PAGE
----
Power Dynamics in the Classroom: Necessary, Harmful, or Both? (EDITORIAL)
April 20, 2021
In the early weeks of January, upon arriving from Christmas break, tension between the senior class and faculty began to form as students became frustrated because of teachers entering the lounge to grab “senior snacks.”
Subsequently, a few students brought this to the attention of administrators, who then sent an email to the entire faculty and staff stating that the food brought into the lounge by students is reserved for the seniors only. Following this chain of events, one early morning, a cake with a note reading “To the Seniors With love from your teachers” was left in the lounge (shown in the cover photo), which some considered to be an apology.
Alissa Pradera (‘21) said, “The incident that happened this school year did stir up quite a lot of drama and tension between the senior grade and teachers, but I don’t think it was intentional. I think the cake that was left in the senior lounge was purposefully given as an apologetic response. I thought it was really sweet that they gave us a ‘sorry gift’ because they truthfully didn’t mean to upset anyone.”
Yet, students were even more surprised when another mysterious treat — munchkins from Dunkin’ Donuts — was left in the lounge early in the morning with a note, this time anonymous, but many speculate it is from the same teachers.
“I do think that the donuts were left by someone in the math department because there was a lot of anger towards them,” said Pradera.
The controversies surrounding the lounge in early second semester, however, did not come as a surprise to seniors due to the build-up of tension that has occurred between the class and faculty since the lounge’s opening in August. This relationship between the almost-graduates and teachers brings into question teacher versus student power dynamics in a school setting because although many students were upset about what occurred in January, some didn’t feel they had the power to voice their concerns to administration.
Pradera said, “I personally wasn’t super upset about it. I wasn’t there when it happened. I only heard about it through friends. However, I did find it somewhat weird or upsetting. I know all of the girls in my senior class love buying food for one another to share and enjoy, so I understand why it was upsetting. Seniors use the lounge as a spot to socialize with friends and relax in an environment that is less in a classroom or educational setting, so it tends to be awkward when teachers come in to use our special privileges. Since I wasn’t there, I personally didn’t feel like I had the power to talk to administration about it.”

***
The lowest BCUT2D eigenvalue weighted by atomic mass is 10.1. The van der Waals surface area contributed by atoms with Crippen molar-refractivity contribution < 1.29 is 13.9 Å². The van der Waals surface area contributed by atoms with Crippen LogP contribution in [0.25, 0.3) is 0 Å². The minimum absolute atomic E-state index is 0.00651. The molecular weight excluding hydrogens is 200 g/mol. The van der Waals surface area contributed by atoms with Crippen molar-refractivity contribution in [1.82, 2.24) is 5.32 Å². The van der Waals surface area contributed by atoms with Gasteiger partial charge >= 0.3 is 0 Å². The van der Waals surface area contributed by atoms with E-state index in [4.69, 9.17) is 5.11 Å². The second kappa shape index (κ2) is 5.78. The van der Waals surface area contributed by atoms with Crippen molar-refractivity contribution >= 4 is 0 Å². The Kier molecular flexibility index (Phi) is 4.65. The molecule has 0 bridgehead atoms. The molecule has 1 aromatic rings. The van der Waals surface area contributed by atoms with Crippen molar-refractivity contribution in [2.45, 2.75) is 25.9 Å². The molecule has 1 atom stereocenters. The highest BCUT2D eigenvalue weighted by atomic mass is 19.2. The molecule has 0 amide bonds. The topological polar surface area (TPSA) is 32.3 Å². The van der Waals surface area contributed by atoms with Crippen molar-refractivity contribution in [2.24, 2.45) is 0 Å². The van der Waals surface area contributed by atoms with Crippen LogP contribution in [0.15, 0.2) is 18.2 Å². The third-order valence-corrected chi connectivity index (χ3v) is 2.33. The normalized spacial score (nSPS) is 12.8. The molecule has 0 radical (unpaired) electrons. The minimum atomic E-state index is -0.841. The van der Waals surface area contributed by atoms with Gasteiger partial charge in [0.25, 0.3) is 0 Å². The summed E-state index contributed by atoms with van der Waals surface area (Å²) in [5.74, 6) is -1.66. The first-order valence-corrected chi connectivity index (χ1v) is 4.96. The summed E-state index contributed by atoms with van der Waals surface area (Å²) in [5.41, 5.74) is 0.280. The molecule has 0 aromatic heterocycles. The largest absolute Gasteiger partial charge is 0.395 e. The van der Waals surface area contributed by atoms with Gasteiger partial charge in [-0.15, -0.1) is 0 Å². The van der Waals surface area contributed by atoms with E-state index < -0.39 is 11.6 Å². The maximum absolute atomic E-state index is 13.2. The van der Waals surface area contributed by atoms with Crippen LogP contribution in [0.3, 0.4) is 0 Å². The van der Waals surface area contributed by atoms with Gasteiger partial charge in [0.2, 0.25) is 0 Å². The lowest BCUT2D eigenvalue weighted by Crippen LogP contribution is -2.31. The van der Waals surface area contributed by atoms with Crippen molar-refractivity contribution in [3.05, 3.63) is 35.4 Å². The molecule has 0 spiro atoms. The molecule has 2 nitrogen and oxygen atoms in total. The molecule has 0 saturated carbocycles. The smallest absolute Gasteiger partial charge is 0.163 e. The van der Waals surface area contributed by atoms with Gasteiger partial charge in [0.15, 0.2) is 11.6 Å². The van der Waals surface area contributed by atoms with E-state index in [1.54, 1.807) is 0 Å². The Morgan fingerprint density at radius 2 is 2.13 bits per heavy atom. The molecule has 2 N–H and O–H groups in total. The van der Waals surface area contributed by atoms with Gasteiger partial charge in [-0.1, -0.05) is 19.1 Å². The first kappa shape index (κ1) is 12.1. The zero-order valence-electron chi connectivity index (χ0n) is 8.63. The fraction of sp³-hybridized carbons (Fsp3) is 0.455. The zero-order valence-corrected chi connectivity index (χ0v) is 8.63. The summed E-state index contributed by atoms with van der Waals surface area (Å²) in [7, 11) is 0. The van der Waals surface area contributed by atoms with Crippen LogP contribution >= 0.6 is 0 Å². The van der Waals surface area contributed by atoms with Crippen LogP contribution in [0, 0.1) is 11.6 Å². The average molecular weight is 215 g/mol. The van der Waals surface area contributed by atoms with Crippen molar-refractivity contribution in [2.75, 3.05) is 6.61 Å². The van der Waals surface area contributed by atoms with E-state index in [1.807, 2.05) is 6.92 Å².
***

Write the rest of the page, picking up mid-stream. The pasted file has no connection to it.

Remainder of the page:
This stems from the psychological implications of power dynamics that “are present in nearly every human social interaction,” which breeds people who are “powerful” and those who are “powerless” — according to the American Psychological Association. And this difference in disposition also causes people to have different perspectives about the world and “affects the way we think and behave.”
Social Psychologist Adam Galinsky, PhD, “who studies power at Columbia Business School,” defines power as “asymmetric control over valued resources in a social relationship,” which can range anywhere from wealth to influence to knowledge.
A paper published by University of California, Berkeley, professor of psychology Dacher Keltner, PhD, and his colleagues found that the powerless “are more likely to experience negative emotions, pay more attention to threats than to rewards, and behave in more inhibited ways,” whereas “people in positions of greater power . . . are more likely to experience positive moods, pay attention to social rewards, make quick decisions and act in uninhibited ways.”
However, being in a position of power also has its drawbacks because although it may be easier to take risks, a “false sense of their capabilities” could be their achilles heel as recent news surrounding Representative Matt Gaetz from Florida (R) and the investigation into his actions by the Justice Department has served to further demonstrate.
Galinsky adds that practicing accountability within society is important in combating the effects of being in a position of power. On the other hand, in order to improve the mentalities of the powerless, empowering them is key.
Now that power and its implications on human behavior have been explained, one can understand that teacher versus student power dynamics are not the cause, but a byproduct of the hierarchy found in both personal and professional relationships in all aspects of life. However, teacher-student relationships have shown to have unique effects on student’s performance in the classroom.